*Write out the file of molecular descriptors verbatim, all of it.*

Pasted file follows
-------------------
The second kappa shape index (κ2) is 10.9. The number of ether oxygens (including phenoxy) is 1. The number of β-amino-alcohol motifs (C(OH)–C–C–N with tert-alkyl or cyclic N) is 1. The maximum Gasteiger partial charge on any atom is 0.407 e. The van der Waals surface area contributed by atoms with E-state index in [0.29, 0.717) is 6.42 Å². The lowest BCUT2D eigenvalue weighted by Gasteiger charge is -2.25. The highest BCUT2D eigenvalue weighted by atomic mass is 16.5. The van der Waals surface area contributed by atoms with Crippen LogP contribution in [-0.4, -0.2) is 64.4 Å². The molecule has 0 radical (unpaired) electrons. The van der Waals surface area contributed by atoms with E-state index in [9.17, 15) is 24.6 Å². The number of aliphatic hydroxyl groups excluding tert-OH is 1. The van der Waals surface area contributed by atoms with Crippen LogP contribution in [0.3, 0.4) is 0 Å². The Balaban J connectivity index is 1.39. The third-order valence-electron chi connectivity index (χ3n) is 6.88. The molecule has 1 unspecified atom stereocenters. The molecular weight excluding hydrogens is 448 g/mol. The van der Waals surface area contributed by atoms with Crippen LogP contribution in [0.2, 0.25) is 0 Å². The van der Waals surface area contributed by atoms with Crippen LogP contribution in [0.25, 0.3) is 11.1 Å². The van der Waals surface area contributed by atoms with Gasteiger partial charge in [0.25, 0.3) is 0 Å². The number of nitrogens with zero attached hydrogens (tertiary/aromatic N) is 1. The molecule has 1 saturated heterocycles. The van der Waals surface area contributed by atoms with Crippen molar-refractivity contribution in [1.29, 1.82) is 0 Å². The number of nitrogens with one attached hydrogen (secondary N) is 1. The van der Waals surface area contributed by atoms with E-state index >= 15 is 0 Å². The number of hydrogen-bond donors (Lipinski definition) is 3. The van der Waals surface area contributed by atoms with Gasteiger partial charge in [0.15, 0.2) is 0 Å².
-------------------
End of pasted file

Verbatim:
The second kappa shape index (κ2) is 10.9. The number of ether oxygens (including phenoxy) is 1. The number of β-amino-alcohol motifs (C(OH)–C–C–N with tert-alkyl or cyclic N) is 1. The maximum Gasteiger partial charge on any atom is 0.407 e. The van der Waals surface area contributed by atoms with E-state index in [0.29, 0.717) is 6.42 Å². The lowest BCUT2D eigenvalue weighted by Gasteiger charge is -2.25. The highest BCUT2D eigenvalue weighted by atomic mass is 16.5. The van der Waals surface area contributed by atoms with Crippen LogP contribution in [-0.4, -0.2) is 64.4 Å². The molecule has 0 radical (unpaired) electrons. The van der Waals surface area contributed by atoms with E-state index in [9.17, 15) is 24.6 Å². The number of aliphatic hydroxyl groups excluding tert-OH is 1. The van der Waals surface area contributed by atoms with Crippen LogP contribution in [0.3, 0.4) is 0 Å². The Balaban J connectivity index is 1.39. The third-order valence-electron chi connectivity index (χ3n) is 6.88. The molecule has 1 unspecified atom stereocenters. The molecular weight excluding hydrogens is 448 g/mol. The van der Waals surface area contributed by atoms with Crippen LogP contribution in [0.2, 0.25) is 0 Å². The van der Waals surface area contributed by atoms with Crippen LogP contribution in [0.25, 0.3) is 11.1 Å². The van der Waals surface area contributed by atoms with Gasteiger partial charge in [0.25, 0.3) is 0 Å². The number of nitrogens with zero attached hydrogens (tertiary/aromatic N) is 1. The molecule has 1 saturated heterocycles. The van der Waals surface area contributed by atoms with Crippen molar-refractivity contribution in [1.29, 1.82) is 0 Å². The number of nitrogens with one attached hydrogen (secondary N) is 1. The van der Waals surface area contributed by atoms with E-state index >= 15 is 0 Å². The number of hydrogen-bond donors (Lipinski definition) is 3. The van der Waals surface area contributed by atoms with Gasteiger partial charge in [0.15, 0.2) is 0 Å².